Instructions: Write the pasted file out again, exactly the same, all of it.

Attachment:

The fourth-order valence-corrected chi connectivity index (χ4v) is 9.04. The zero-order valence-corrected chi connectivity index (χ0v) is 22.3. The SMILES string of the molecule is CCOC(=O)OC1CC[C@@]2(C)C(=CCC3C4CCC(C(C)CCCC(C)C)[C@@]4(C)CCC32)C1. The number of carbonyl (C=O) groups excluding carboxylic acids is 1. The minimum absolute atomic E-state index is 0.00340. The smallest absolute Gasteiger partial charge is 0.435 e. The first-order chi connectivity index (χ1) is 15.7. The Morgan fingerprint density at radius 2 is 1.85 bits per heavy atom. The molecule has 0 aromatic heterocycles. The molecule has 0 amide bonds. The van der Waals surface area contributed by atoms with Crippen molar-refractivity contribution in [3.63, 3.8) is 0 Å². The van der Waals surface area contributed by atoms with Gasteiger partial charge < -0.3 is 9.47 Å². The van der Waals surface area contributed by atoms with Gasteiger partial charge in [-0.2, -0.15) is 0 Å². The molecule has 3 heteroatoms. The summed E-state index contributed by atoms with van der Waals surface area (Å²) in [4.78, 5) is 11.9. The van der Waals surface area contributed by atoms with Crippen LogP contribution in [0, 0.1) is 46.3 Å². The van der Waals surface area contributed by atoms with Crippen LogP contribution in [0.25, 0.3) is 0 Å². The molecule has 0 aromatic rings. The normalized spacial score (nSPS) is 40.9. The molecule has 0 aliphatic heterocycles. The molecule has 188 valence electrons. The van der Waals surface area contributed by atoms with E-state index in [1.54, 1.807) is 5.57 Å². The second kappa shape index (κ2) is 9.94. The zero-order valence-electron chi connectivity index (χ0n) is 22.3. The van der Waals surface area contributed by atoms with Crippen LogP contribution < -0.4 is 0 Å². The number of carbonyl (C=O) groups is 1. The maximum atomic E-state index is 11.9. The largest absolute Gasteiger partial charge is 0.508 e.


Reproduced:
The fourth-order valence-corrected chi connectivity index (χ4v) is 9.04. The zero-order valence-corrected chi connectivity index (χ0v) is 22.3. The SMILES string of the molecule is CCOC(=O)OC1CC[C@@]2(C)C(=CCC3C4CCC(C(C)CCCC(C)C)[C@@]4(C)CCC32)C1. The number of carbonyl (C=O) groups excluding carboxylic acids is 1. The minimum absolute atomic E-state index is 0.00340. The smallest absolute Gasteiger partial charge is 0.435 e. The first-order chi connectivity index (χ1) is 15.7. The Morgan fingerprint density at radius 2 is 1.85 bits per heavy atom. The molecule has 0 aromatic heterocycles. The molecule has 0 amide bonds. The van der Waals surface area contributed by atoms with Crippen molar-refractivity contribution in [3.63, 3.8) is 0 Å². The van der Waals surface area contributed by atoms with Gasteiger partial charge < -0.3 is 9.47 Å². The van der Waals surface area contributed by atoms with Gasteiger partial charge in [-0.2, -0.15) is 0 Å². The molecule has 3 heteroatoms. The summed E-state index contributed by atoms with van der Waals surface area (Å²) in [4.78, 5) is 11.9. The van der Waals surface area contributed by atoms with Crippen LogP contribution in [0, 0.1) is 46.3 Å². The van der Waals surface area contributed by atoms with Crippen LogP contribution in [0.25, 0.3) is 0 Å². The molecule has 0 aromatic rings. The normalized spacial score (nSPS) is 40.9. The molecule has 0 aliphatic heterocycles. The molecule has 188 valence electrons. The van der Waals surface area contributed by atoms with E-state index in [1.54, 1.807) is 5.57 Å². The second kappa shape index (κ2) is 9.94. The zero-order valence-electron chi connectivity index (χ0n) is 22.3. The van der Waals surface area contributed by atoms with Crippen LogP contribution < -0.4 is 0 Å². The number of carbonyl (C=O) groups is 1. The maximum atomic E-state index is 11.9. The largest absolute Gasteiger partial charge is 0.508 e.